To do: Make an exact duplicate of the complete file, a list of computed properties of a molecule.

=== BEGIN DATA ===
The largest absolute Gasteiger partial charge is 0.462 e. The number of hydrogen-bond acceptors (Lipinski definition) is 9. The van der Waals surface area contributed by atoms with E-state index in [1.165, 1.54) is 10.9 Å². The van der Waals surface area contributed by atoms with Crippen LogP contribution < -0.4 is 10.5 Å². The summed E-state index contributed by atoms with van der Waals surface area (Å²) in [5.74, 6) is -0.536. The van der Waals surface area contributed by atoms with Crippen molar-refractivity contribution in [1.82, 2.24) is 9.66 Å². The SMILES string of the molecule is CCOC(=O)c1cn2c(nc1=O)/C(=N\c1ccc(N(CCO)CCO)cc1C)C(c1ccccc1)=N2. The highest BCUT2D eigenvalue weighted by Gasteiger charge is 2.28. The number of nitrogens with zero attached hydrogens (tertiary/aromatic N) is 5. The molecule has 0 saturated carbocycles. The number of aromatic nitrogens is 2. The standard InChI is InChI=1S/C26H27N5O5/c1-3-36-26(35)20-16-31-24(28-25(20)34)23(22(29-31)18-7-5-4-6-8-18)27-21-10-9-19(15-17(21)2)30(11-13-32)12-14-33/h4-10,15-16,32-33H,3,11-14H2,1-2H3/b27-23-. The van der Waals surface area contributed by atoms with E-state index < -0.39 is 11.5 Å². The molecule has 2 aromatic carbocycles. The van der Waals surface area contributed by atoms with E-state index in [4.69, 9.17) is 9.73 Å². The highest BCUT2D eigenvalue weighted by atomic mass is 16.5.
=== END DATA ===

The largest absolute Gasteiger partial charge is 0.462 e. The number of hydrogen-bond acceptors (Lipinski definition) is 9. The van der Waals surface area contributed by atoms with E-state index in [1.165, 1.54) is 10.9 Å². The van der Waals surface area contributed by atoms with Crippen LogP contribution < -0.4 is 10.5 Å². The summed E-state index contributed by atoms with van der Waals surface area (Å²) in [5.74, 6) is -0.536. The van der Waals surface area contributed by atoms with Crippen molar-refractivity contribution in [1.82, 2.24) is 9.66 Å². The SMILES string of the molecule is CCOC(=O)c1cn2c(nc1=O)/C(=N\c1ccc(N(CCO)CCO)cc1C)C(c1ccccc1)=N2. The highest BCUT2D eigenvalue weighted by Gasteiger charge is 2.28. The number of nitrogens with zero attached hydrogens (tertiary/aromatic N) is 5. The molecule has 0 saturated carbocycles. The number of aromatic nitrogens is 2. The standard InChI is InChI=1S/C26H27N5O5/c1-3-36-26(35)20-16-31-24(28-25(20)34)23(22(29-31)18-7-5-4-6-8-18)27-21-10-9-19(15-17(21)2)30(11-13-32)12-14-33/h4-10,15-16,32-33H,3,11-14H2,1-2H3/b27-23-. The van der Waals surface area contributed by atoms with E-state index < -0.39 is 11.5 Å². The molecule has 2 aromatic carbocycles. The van der Waals surface area contributed by atoms with E-state index in [4.69, 9.17) is 9.73 Å². The highest BCUT2D eigenvalue weighted by atomic mass is 16.5.